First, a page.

One by one, top U.S. intelligence officials testified to a Senate committee about their concerns that Russia was once again going to interfere with a U.S. election, spreading disinformation, sowing dissent and perhaps this time even penetrating electronic voting devices.

There was no ambivalence. They didn’t hedge. They’ve already seen efforts to interfere with European elections with disinformation campaigns on social media.

And there’s something else they all had in common: As of the Tuesday hearing, not one has been told by President Trump to make protecting the mid-term election from foreign hacking a priority. On this issue, nobody is home over at 1600 Pennsylvania Ave. Nothing. Nada. Crickets.

Sadly, no American should be surprised by this level of presidential indifference to an existential threat. There are several possible explanations, and none of them are good.

The first, and most generous to the president, is that his fragile ego does not allow him to acknowledge Russian involvement in the last election. He sees every report on social media “bots” or cyber attacks as an assault on his legitimacy.

That might help explain, for example, how vice president (and trusty automaton) Mike Pence could tell an Axios gathering in D.C. on Wednesday that the intelligence community has concluded that Russian meddling had no effect on the 2016 election when they have, of course, done no such thing.

But it’s also possible there really is something of an understanding between the president and Russian President Vladimir Putin, which would help explain not only Trump’s disinterest in protecting the next election but his failure to impose sanctions against Russia that Congress overwhelmingly approved (there were all of five dissenting votes) last year.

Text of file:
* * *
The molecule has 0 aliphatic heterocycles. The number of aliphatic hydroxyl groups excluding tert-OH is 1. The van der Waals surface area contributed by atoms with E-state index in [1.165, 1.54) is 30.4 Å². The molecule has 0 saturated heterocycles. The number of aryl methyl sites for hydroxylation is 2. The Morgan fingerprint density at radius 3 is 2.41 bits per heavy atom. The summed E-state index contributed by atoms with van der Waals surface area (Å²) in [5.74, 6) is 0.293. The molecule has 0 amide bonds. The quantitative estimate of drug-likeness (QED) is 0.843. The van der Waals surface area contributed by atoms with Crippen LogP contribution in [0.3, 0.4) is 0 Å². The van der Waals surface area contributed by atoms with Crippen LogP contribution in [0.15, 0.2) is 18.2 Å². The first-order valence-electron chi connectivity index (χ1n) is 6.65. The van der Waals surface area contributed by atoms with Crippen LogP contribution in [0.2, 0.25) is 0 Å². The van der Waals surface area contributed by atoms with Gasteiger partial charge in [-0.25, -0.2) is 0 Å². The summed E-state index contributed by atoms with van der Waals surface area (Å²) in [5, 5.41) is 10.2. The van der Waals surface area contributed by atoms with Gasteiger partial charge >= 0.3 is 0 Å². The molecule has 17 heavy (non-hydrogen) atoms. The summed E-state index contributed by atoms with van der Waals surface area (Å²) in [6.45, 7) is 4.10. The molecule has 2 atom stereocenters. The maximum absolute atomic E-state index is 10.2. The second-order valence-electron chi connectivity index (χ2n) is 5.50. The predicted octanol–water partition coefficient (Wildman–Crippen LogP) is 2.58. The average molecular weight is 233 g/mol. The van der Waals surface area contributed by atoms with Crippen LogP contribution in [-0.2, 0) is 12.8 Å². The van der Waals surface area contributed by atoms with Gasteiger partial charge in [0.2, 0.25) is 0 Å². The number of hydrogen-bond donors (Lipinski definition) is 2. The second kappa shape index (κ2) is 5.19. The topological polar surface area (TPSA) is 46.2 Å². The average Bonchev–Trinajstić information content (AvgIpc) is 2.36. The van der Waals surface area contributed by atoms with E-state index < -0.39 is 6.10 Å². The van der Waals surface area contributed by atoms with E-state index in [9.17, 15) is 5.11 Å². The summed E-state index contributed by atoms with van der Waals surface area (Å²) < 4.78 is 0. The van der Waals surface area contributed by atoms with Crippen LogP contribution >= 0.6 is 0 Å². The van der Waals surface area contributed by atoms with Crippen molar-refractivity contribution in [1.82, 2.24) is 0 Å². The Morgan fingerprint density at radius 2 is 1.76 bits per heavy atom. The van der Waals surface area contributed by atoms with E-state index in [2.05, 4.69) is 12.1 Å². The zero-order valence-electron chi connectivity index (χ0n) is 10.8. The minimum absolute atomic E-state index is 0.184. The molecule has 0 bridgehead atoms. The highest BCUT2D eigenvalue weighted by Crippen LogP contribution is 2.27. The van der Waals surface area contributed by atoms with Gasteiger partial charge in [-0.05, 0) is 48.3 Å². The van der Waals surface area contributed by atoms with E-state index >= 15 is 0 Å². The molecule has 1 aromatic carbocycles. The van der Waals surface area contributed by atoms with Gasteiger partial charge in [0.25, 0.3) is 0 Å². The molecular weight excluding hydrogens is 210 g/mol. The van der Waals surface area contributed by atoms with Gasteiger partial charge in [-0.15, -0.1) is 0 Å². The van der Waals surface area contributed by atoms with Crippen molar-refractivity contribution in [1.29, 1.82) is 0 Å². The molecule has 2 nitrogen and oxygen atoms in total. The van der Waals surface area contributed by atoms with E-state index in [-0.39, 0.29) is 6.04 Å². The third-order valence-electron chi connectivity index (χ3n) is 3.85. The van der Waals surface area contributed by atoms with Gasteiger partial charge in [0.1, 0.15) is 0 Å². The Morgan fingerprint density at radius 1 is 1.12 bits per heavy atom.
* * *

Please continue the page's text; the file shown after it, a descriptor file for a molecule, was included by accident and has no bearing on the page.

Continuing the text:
At the very least, the president has sent Putin the message that he’s got his back and that election interference isn’t taken all that seriously in these parts. Small wonder that his intelligence chiefs are now left holding the bag.

Trump claims that Russian collusion is “fake news,” yet why won’t he tell Dan Coats, the director of national intelligence, or Mike Pompeo, his CIA director, to do something about actual fake news that the Russians are dumping on voters? Both told the Senate Intelligence Committee on Tuesday that they are working to better identify Russian misinformation and protect state-run electoral systems. Yet how much better and more coordinated might the response be if the White House actually lifted a finger here and at least directed the full cabinet to coordinate an action plan?

Trump needs to realize that his failure to address this issue doesn’t make him look stronger or protect the integrity of the 2016 results, it makes him look like a co-conspirator and only reinforces in the public’s mind the need for special counsel Robert Mueller III.

The president’s failure to impose sanctions so strongly endorsed by his own party is especially problematic. As Maryland Sen. Ben Cardin, one of the chief architects of those sanctions, has noted, “The lack of seriousness shown by the administration in the face of a clear national security threat and even clearer congressional intent is alarming and cannot continue.”

Worse, the president’s war with his own intelligence community, the dueling memos over in the House, and the peddling of “deep state” conspiracy theories from the FBI on down by the nuttier elements of the far-right media has gone beyond the bounds of rational discourse even by contemporary partisan standards.

Surely, Putin is not the only foreign leader who may be emboldened by this current state of governmental disarray. China and North Korea have cyber weapons at the ready, too. What are they to make of an administration that gives Putin a pass on using them?

Maryland is on the list of 21 states targeted by hackers – without success – during the 2016 election, according to the U.S. Department of Homeland Security.

But the state was also the target of Russian misinformation, specifically social media postings and ads aimed at elevating racial tension in the wake of the Freddie Gray case. It was outrageous behavior by a foreign government then, and it would be just as outrageous if it happens again this year with one bit of difference.

This time, the blame will have to be shared by those in the United States who allowed it to happen, those who either failed to protect the nation from the threat out of indifference or, worse, ignored it for political advantage.

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